CHICAGOThe overwhelming majority of women with invasive breast cancer who are node-negative, both those with positive and negative estrogen receptors, routinely receive chemotherapy today. "But it’s worthwhile to step back and ask whether we can define groups of women who should not routinely receive chemotherapy," Monica Morrow, MD, said at the Lynn Sage Breast Cancer Conference.
Dr. Morrow is professor of surgery and director of the Lynn Sage Comprehensive Breast Center, Northwestern University Medical School.
"Potentially, there are three such groups," she noted. The first includes patients with an extremely favorable prognosis who are unlikely to experience any meaningful prolongation of survival from a treatment that could be both toxic and costly.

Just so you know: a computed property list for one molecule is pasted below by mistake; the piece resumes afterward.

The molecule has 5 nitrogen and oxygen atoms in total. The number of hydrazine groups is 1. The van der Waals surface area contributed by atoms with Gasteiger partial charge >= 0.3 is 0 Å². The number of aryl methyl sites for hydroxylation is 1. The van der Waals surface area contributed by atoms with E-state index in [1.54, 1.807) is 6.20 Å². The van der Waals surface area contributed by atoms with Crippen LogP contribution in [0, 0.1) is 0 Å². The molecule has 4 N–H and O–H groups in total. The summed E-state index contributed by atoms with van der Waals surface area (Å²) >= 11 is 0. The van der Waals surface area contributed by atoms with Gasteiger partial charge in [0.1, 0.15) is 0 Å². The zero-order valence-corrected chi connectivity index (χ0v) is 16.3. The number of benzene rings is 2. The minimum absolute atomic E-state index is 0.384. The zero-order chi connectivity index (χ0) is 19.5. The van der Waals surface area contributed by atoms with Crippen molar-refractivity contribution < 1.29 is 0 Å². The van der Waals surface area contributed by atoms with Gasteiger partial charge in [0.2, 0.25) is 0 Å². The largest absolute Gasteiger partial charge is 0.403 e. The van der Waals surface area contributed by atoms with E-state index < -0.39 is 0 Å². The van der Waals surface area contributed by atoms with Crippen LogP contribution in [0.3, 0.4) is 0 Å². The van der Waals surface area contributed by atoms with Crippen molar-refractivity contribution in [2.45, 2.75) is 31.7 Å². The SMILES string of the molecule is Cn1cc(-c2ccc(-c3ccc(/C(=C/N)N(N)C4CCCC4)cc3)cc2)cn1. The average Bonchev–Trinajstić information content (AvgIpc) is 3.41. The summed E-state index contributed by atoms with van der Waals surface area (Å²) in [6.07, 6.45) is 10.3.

She would also exclude patients in whom clear evidence of benefit from chemotherapy is lacking and those in whom toxicity would outweigh benefits.
Extremely Favorable Prognosis
The "extremely favorable prognosis" group includes subsets of node-negative breast cancer patients with tumors no larger than 1 cm. Survival rates (at 5 to 10 years, depending on the study) in these women exceed 90%, according to a number of reliable databases, she said.
In the Breast Cancer Diagnosis and Demonstration Project (BCDDP), stage I cancers had an 8-year survival of 90%; those less than 1 cm were associated with a 95% survival rate. Surveillance, Epidemiology, and End Results (SEER) data from the same period are similar. In 5,479 women, stage I cancer carried a 92% 5-year survival rate.